What States Can Do to Drastically Reduce Child Poverty
Building on the federal Child Tax Credit would yield dramatic results.
States have been called laboratories of democracy because they often launch some of the boldest policy ideas. Before the Affordable Care Act provided health insurance access for millions more Americans, for example, Massachusetts implemented a law that served as something of a template for the federal legislation.
Now, as national discourse focuses more acutely on income inequality and federal lawmakers float various policy ideas and legislation to improve the economic condition of low-income and middle-class families, states have another opportunity to lead the way. Further reducing child poverty is a good place to start.
The child poverty rate has declined substantially since the late 1960s, when more than one in four children lived in poor households. Today, the poverty rate is 15.6 percent (representing 11.5 million children), in large part because of policy interventions. But there is growing consensus that, as a rich nation, we can and should do more. Indeed, according to a study from the National Academies of Sciences, Engineering and Medicine, the United States has the means to cut child poverty in half in 10 years. The key is for states to build on a little-known lever in the federal tax code, the Child Tax Credit (CTC).
The Tax Cuts and Jobs Act of 2017 increased the CTC from $1,000 to $2,000, but income requirements and other provisions left many families out. More than 24 million children from the nation's lowest-income families received significantly less than the full $1,000 increase, and in many cases little additional benefit or none at all. Where the federal CTC falls short, states have an opportunity to step in.
In a joint project, we and our colleagues at the Institute on Taxation and Economic Policy and at the Center on Poverty and Social Policy at Columbia University modeled two state-level options. The first is a state-level version of the Child Tax Credit, which essentially would pick up where the federal CTC leaves off. It would provide a per-eligible-child credit that is fully refundable (that is, payable even to those who have no tax liability) for all low- and middle-income families not receiving the entire federal credit. So, for example, a family receiving a $1,400 federal credit for one child would also receive a $600 state credit. In this scenario, all states could reduce child poverty by more than 15 percent and close to a third of them could reduce it by 25 percent or more. Southern and Midwestern states would benefit the most.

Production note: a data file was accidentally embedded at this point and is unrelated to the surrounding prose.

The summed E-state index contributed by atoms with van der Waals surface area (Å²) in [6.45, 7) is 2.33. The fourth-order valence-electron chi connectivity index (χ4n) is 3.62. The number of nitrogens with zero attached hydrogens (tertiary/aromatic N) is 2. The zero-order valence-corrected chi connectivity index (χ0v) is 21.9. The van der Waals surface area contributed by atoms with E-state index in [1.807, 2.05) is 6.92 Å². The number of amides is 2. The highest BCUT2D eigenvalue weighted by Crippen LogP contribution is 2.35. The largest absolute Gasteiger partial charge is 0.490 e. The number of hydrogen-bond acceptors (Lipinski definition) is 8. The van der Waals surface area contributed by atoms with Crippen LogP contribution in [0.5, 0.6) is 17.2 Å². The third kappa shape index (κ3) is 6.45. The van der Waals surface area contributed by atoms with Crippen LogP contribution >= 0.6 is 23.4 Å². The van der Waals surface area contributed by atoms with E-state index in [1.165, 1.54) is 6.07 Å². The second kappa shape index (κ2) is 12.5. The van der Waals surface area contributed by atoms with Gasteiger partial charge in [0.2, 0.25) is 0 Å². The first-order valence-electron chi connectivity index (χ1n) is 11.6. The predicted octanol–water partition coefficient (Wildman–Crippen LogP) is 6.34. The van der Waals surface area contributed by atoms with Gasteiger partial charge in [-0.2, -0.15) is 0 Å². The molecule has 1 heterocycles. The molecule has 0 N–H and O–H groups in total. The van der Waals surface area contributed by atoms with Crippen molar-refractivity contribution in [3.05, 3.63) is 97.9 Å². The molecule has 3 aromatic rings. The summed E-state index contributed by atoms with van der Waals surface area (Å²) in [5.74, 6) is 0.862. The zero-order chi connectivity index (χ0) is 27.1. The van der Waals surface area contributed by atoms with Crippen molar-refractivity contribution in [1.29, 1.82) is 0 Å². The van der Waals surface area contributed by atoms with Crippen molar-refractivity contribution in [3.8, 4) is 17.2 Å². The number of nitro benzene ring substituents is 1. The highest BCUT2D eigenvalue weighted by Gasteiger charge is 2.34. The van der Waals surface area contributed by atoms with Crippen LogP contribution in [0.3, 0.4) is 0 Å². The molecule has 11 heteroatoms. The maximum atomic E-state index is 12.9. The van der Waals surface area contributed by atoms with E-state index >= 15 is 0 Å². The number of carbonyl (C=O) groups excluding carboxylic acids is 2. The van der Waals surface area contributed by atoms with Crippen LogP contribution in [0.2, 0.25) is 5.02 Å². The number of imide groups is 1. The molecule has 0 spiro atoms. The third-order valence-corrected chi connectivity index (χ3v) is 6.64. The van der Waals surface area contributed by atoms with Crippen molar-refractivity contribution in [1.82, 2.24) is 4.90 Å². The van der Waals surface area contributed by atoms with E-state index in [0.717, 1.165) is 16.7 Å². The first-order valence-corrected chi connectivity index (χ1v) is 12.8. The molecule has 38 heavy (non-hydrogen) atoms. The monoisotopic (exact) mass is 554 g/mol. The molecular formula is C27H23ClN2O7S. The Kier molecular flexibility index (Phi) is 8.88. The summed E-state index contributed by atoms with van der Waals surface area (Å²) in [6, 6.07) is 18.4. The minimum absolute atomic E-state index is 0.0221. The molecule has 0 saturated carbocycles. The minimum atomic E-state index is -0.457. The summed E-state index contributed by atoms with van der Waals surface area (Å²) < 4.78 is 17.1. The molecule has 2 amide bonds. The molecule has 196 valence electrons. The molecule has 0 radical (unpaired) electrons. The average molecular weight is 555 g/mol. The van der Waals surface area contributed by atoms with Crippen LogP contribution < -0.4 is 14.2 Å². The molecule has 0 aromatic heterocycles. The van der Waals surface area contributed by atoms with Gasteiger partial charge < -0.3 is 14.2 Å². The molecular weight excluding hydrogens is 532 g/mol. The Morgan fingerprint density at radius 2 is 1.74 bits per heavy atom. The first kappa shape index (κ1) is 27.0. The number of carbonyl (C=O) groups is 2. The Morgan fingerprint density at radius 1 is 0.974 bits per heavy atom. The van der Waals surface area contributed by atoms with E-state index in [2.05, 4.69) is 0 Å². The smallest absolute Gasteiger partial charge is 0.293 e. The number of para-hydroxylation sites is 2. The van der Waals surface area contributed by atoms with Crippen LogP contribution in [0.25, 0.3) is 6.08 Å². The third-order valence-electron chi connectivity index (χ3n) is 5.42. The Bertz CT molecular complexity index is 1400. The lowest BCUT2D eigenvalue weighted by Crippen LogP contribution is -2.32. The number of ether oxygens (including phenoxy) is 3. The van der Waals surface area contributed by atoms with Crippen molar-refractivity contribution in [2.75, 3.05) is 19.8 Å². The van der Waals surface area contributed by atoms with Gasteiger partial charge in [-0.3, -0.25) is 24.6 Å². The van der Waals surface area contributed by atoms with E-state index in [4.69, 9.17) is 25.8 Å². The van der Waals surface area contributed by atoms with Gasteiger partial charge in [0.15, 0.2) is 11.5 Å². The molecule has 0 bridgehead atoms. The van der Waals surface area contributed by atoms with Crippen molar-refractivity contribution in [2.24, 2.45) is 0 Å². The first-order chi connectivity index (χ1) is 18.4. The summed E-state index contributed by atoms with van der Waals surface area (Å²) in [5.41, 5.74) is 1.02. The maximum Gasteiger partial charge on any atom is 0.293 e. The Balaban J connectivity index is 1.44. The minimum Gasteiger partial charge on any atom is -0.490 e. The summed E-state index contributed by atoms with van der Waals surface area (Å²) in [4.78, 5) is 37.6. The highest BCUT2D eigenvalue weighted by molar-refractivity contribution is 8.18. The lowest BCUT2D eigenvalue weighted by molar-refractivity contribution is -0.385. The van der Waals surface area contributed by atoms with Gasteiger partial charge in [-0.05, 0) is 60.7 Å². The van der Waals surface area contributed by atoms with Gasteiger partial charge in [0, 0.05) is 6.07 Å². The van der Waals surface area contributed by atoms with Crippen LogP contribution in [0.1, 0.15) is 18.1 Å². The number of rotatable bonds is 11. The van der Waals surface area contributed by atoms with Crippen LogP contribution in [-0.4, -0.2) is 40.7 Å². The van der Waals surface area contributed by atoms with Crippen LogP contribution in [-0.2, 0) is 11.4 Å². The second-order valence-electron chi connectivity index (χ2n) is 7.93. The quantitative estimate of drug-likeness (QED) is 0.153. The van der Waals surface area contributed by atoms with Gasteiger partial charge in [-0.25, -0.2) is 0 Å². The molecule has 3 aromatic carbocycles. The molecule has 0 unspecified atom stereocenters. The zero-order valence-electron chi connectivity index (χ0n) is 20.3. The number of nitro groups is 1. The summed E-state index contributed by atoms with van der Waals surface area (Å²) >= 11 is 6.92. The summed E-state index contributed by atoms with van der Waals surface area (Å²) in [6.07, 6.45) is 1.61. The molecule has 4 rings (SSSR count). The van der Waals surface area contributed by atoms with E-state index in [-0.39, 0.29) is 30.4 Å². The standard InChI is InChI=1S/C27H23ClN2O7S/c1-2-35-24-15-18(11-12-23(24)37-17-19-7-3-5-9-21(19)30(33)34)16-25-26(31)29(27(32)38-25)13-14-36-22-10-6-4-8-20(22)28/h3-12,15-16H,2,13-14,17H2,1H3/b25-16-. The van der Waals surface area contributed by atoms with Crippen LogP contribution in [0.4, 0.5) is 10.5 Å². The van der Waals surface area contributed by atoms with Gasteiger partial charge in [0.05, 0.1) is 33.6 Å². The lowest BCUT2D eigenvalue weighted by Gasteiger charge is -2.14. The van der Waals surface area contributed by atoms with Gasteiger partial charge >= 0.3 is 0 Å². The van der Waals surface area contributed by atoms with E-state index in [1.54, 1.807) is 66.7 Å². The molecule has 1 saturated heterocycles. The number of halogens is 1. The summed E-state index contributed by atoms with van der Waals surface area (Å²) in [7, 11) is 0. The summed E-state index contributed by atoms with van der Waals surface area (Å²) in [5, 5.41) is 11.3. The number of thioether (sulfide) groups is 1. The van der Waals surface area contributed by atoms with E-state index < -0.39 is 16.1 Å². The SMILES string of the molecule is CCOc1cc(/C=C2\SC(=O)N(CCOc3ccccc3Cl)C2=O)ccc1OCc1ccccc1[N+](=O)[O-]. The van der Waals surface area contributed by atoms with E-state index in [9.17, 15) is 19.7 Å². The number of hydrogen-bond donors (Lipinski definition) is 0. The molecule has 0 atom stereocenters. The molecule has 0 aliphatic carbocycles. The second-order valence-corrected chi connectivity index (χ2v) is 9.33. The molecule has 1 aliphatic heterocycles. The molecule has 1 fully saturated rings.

A more ambitious second option, modeled after the proposed federal American Family Act, would increase the credit for qualifying children ages 6 and under to $3,600 and for older children to $3,000. The plan structure is similar to the first option in that it would work in tandem with the federal credit. Under this plan, all states could reduce child poverty by 25 percent, and half of them could reduce it by more than 45 percent. The large majority of states could reduce "deep poverty" for children -- those living in a household with a total cash income below 50 percent of the poverty threshold -- by more than 45 percent as well. There would be particularly steep reductions in child poverty in Idaho, Indiana, Nebraska and South Dakota and in child deep poverty in Arizona, Illinois, Louisiana and West Virginia.
State-level CTCs would also address racial inequities. The current federal CTC reduces poverty by 20 percent for white children but by just 13 percent for black children. Under both options in our report, the poverty-reducing effect would be much more equitably distributed across racial and ethnic groups. If all of the states were to enact their own CTCs under option one, the combined federal-state credit would reduce the child poverty rate nationally by more than 30 percent for all children; under option two, the reduction would be more than 50 percent.
The CTC is a powerful policy tool that both federal and state lawmakers have at their disposal to fight child poverty. But states don't have to wait for Washington to act. While our report describes two options, states -- acting once again as laboratories of democracy -- can consider numerous other policy approaches in creating state-level CTCs. Whatever approach they take, reducing child poverty would have immediate and long-term benefits for children, families and communities.